Organizers of the Baltimore Book Festival have disinvited Rachel Dolezal, the white woman who led others to believe she was black.
The decision Tuesday by the Baltimore Office of Promotion & the Arts came days after defending its choice to have her there. Dolezal recently published a memoir, "In Full Color: Finding My Place in a Black and White World."
Dolezal, the former head of the Spokane, Washington, chapter of the NAACP, could not be immediately reached for comment.
In a previous interview with NBCBLK, Dolezal said that she identifies as trans-black, an identity that she said challenges white supremecy.
"I said I tried the 'ally path' in my earlier young adulthood," Dolezal said in that interview. "I did a lot of work but it wasn't as much in harmony with me being seen and understood for who I am, and that just kind of all synchronizing, in my life."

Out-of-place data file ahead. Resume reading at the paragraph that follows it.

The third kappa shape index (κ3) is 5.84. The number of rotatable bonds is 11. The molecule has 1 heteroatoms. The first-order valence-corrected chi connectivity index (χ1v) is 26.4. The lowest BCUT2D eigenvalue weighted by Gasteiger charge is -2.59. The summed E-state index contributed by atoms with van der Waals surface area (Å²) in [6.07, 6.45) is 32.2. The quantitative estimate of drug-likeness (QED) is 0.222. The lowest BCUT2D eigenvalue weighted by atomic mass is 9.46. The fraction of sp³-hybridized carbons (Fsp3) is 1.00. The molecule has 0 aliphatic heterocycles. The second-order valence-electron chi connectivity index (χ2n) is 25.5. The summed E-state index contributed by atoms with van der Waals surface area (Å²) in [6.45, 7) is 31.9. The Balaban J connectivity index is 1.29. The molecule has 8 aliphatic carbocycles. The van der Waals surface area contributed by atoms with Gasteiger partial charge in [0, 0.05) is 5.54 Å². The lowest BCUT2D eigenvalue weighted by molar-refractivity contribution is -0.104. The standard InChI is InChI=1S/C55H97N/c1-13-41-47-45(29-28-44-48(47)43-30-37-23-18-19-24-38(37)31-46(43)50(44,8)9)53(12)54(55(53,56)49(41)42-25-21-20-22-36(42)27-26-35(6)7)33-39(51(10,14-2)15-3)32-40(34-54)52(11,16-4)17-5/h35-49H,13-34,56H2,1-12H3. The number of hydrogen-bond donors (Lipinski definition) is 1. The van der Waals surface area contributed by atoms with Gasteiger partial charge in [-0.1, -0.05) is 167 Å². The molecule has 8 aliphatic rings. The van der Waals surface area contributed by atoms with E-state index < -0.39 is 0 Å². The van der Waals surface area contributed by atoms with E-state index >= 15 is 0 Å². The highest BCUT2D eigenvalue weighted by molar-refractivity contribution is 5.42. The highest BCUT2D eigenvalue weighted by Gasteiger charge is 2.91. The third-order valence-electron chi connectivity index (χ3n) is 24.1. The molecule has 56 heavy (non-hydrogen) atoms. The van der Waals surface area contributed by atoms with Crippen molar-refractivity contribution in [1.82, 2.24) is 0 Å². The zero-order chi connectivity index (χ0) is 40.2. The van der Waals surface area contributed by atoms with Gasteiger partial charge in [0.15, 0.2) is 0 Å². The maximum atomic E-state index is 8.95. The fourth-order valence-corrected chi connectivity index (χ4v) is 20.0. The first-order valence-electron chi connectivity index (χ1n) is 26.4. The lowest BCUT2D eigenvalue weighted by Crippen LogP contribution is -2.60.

Last week, the Baltimore office had justified its decision to invite Dolezal, saying the annual September festival seeks to expand understanding of people and thinking that may be different.
But the office said in a Facebook post on Tuesday that after hearing opinions from its constituents, it had to consider how Dolezal's appearance would affect the audience and the other authors.
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"A top priority of the Baltimore Office of Promotion & The Arts is to listen to our constituents," communications director Tracy Baskerville said in a statement.